7:40 am   My alarm goes off and after a snooze or two, I start getting ready for the day, making my bed (to make less work for the maid), choosing an outfit from my array of new and beautiful Indian clothes, and brushing my teeth without using the tap water.

8:10 am  Sundha (sp?), the main cook and maid at our homestay, knocks on the door of the room I share with Melissa, another girl from my program. She opens it and says “Come. Breakfast.” Breakfast is some form of toast with potatoes or butter or jam, and tea.

8:30 am  Melissa and I slather on bug repellent lotion and head outside to flag down an auto rickshaw. We use our limited Hindi to tell the rickshaw wala we want to go near to Saket Metro Station, where our program center is. We sometimes go through a few rickshaws before one will give us a reasonable price. Then we sit and hold on tight as the driver navigates through the absurd traffic.

9:00 am  Hindi class begins! We spend around two hours learning new vocabulary words and attempting to fit our mouths around the sounds that can be quite difficult for an English speaker. Of course, we break for tea at 10.

11:00 am  Tea time again. Accompanied by an Indian snack – samosas or pakora or other things I don’t know the names of yet.

11:30 am  A lecture. It has something to do with Hinduism, Buddhism, art, or some combination of the 3.  It’s presented either by Storm-ji, our rather eccentric but incredibly smart American academic director, or an Indian guest lecturer from a nearby university or similar institution. Always very interesting!

1:00 pm  Lunch at the program center, cooked by our amazing Indian chef. It varies a lot, but its usually a few curry type things, often rice, always some kind of bread – freshly made naan or chapati, a fresh salad, a fruit salad, and some kind of dessert – halwa or ice cream or custard. Always SO delicious.

2:00 pm  Another lecture, practicum, or an organized outing of some kind. One afternoon we explored and learned about the nearby Mehrauli Archaeological Site, where there are tombs, the remains of a medieval village and more. My practicum is cooking, so one afternoon I learned how to make fried pakora!

3:00 – 6:00 pm  Depending on when we get out, we’ll hang around the program center in the AC doing our reading for the next day, or taking advantage of the slow but unlimited internet. Then the 8 of us American students (sometimes minus 1 or 2) will find some new place to go. We’ve seen Khan Market, Hauz Khas Village, the Garden of Five Senses, and even organized to go see a traditional Indian play (in Hindi/Sanskrit of course) at the National School of Drama, which was an altogether incredible experience.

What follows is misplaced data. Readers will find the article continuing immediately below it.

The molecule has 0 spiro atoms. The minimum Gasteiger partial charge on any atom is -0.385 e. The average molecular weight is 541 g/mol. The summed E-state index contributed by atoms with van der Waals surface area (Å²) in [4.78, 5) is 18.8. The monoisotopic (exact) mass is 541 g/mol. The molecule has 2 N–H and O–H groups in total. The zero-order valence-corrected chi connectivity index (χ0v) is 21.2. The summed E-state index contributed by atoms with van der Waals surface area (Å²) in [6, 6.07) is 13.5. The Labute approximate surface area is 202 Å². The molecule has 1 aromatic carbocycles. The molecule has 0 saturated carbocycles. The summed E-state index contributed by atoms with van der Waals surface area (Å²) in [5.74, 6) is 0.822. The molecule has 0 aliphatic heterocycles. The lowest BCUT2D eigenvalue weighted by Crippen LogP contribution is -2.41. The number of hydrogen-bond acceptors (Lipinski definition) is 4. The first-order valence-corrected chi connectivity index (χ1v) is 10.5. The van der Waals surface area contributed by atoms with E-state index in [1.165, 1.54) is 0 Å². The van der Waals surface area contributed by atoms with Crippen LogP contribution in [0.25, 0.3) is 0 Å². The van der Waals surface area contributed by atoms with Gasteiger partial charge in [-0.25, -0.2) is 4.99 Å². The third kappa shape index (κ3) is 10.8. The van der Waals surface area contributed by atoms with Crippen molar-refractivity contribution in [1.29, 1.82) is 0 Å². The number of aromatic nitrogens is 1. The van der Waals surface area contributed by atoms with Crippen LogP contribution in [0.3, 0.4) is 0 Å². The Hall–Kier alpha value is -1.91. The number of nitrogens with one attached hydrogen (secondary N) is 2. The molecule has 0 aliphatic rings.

7:00 – 8:00 pm  Depending on if we went anywhere, or where we went, Melissa and I get home around this time. Because Delhi can be a little unsafe for foreigners, especially women, and because the program is a little overprotective, we have a 9:30 pm curfew. Whatever time we get home, we are usually dripping with sweat from the long day of exploring in the endless heat, so we’ll shower and get comfy, maybe work on readings or work for the next day. We’ve also explored the neighborhood a little, and found the nearby CR Park Market, as well as tons of little stores, temples, a Sikh Gurudwara, and more.

8:30 pm  Sundha will knock on our door and say “Come. Dinner.” This is actually pretty early for dinner in New Delhi, where a normal family might eat around 10 or 11. We eat just the two of us, sometimes with Kris, our temporary host brother from the Phillipines who is also here as a homestay of sorts. Dinner is usually rice and/or chapati, a potato curryish dish, some kind of dal, and green papaya salad. Sometimes there is fish, since our host mom is Bengali and fish is a staple of Bengali cuisine. Sometimes there are also the strangely textured, kind of indescribable Bengali sweets for dessert.